For the past forty years, I have been an avid rider of horses. I have ridden many different kinds of horses in numerous places. I have had my fair share of falls and accidents, and I have never been deterred- not because I am particularly courageous, but out of inexplicable love and unstoppable passion.
The same can be said of leadership. Once thrown into my first position of responsibility, I have been forever curious about how to operate better, how to motivate, how to inspire, create and bring about change. Like my riding falls, I have had more than my fair share of mistakes. In fact, I can easily make the claim that I have jumped from one mistake to the next.
Falls and mistakes aside, it is amazing what I have learnt from horses and have been able to apply in my professional life. Here are some of my hard-learnt lessons:
1. Your seat, your seat and your seat: Riding horses involves getting many things right at the same time; the exercise requires full physical and mental coordination. As a rider, there are three things you must always remember above all else: your seat, your seat and your seat. Nothing trumps a rider’s seat; it not only provides balance and a good centre of gravity for both horse and rider, but it also ensures safety in the face of an unexpected reaction from your charge. The same applies in leadership; posture is critical. Not only physically, but psychologically; not only for the leader, but for everyone who is interacting with them and looking for signals, direction, reassurance and confidence. A leader is constantly under the microscope, and posture is a barometer.
2. Always look up at the next obstacle you are about to jump over: As a rider, your instinct is to look down at your horse or the fence you are jumping over, but surprisingly, rarely ahead. Riding requires foresight and preparation; it is about anticipation, which is why a rider should always look ahead, rarely ever down. In jumping, this takes a bigger proportion as you should always keep your eyes glued on the next jump. This is what gives direction to your horse- interestingly, where the eyes look, the head turns and the body follows. The same applies to leadership. Your eyes and sight must always be focused on the next step, the next challenge and the next obstacle. This orients you as an individual and also everyone around you.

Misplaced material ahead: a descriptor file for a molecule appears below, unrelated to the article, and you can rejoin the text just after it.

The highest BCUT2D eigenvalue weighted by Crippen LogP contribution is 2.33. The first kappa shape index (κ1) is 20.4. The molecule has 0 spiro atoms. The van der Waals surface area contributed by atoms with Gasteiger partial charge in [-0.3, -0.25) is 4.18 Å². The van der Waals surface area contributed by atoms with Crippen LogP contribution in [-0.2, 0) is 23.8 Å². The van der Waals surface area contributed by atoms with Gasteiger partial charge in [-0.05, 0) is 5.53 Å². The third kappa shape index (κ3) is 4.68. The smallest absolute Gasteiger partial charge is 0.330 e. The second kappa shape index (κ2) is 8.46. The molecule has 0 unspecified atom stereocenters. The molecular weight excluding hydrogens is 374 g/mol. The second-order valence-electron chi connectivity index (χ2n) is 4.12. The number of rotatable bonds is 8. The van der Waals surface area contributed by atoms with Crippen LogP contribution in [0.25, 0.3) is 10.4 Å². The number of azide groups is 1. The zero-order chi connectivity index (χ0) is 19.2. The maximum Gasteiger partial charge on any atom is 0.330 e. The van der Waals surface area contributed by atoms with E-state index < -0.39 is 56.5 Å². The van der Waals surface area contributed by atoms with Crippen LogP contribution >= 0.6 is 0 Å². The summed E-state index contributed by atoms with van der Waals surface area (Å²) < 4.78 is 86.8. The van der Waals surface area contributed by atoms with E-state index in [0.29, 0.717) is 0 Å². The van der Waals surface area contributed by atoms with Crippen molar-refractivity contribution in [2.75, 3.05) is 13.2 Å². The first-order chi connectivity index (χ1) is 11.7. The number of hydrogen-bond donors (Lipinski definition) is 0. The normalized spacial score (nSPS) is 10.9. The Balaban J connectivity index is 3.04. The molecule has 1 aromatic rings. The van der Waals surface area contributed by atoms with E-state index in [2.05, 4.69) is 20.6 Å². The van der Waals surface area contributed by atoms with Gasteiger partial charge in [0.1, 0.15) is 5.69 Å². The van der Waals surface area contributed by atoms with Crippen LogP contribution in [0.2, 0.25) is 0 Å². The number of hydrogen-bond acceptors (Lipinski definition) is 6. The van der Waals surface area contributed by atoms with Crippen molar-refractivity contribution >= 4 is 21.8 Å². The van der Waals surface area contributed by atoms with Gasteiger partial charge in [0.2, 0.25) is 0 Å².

3. When all the right things do not work, try something else: Like all living creatures, horses respond to stimuli. Interestingly, a horse moves away from a contact, which is why a gentle touch of the leg will send them onward. There are times, however, when despite all the correct instructions (called aids) that a rider gives a horse, it doesn’t provide the expected response hard as the rider may try. A good rider will do something else, counterintuitive as it may be. Good leadership requires exactly that. Often, despite making all the right decisions and moves, a leader may not get the right response. A leader needs to develop the reflex to try something else, unconventional and counterintuitive as it may be. This is not about getting emotional, though sometimes an act may be called for, but it is about having a reservoir of pragmatic aids that can be deployed in the service of a leader’s objective and to obtain a desirable outcome.